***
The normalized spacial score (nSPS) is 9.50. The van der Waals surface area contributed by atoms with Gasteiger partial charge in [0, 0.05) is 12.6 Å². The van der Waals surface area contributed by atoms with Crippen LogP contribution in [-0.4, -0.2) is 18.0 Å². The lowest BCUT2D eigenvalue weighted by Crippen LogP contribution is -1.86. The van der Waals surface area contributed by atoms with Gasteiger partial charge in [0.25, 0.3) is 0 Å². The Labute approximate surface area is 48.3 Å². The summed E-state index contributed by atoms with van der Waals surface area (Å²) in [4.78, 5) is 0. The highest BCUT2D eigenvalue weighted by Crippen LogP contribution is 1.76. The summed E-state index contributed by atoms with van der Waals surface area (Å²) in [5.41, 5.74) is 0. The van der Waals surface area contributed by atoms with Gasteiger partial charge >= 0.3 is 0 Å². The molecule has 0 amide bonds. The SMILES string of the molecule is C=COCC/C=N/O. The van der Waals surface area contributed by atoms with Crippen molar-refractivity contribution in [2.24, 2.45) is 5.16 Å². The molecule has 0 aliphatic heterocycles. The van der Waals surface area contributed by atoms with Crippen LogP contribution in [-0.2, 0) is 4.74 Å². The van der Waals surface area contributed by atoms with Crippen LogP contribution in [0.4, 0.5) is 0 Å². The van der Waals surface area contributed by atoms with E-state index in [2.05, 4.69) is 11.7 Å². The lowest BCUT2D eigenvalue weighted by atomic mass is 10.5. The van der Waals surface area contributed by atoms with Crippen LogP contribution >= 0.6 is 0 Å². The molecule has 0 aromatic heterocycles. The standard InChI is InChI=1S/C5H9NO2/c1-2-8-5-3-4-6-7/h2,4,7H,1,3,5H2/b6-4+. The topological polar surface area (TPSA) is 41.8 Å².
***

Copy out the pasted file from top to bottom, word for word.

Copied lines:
The normalized spacial score (nSPS) is 9.50. The van der Waals surface area contributed by atoms with Gasteiger partial charge in [0, 0.05) is 12.6 Å². The van der Waals surface area contributed by atoms with Crippen LogP contribution in [-0.4, -0.2) is 18.0 Å². The lowest BCUT2D eigenvalue weighted by Crippen LogP contribution is -1.86. The van der Waals surface area contributed by atoms with Gasteiger partial charge in [0.25, 0.3) is 0 Å². The Labute approximate surface area is 48.3 Å². The summed E-state index contributed by atoms with van der Waals surface area (Å²) in [4.78, 5) is 0. The highest BCUT2D eigenvalue weighted by Crippen LogP contribution is 1.76. The summed E-state index contributed by atoms with van der Waals surface area (Å²) in [5.41, 5.74) is 0. The van der Waals surface area contributed by atoms with Gasteiger partial charge >= 0.3 is 0 Å². The molecule has 0 amide bonds. The SMILES string of the molecule is C=COCC/C=N/O. The van der Waals surface area contributed by atoms with Crippen molar-refractivity contribution in [2.24, 2.45) is 5.16 Å². The molecule has 0 aliphatic heterocycles. The van der Waals surface area contributed by atoms with Crippen LogP contribution in [-0.2, 0) is 4.74 Å². The van der Waals surface area contributed by atoms with Crippen LogP contribution in [0.4, 0.5) is 0 Å². The van der Waals surface area contributed by atoms with E-state index in [2.05, 4.69) is 11.7 Å². The lowest BCUT2D eigenvalue weighted by atomic mass is 10.5. The van der Waals surface area contributed by atoms with Crippen LogP contribution >= 0.6 is 0 Å². The molecule has 0 aromatic heterocycles. The standard InChI is InChI=1S/C5H9NO2/c1-2-8-5-3-4-6-7/h2,4,7H,1,3,5H2/b6-4+. The topological polar surface area (TPSA) is 41.8 Å².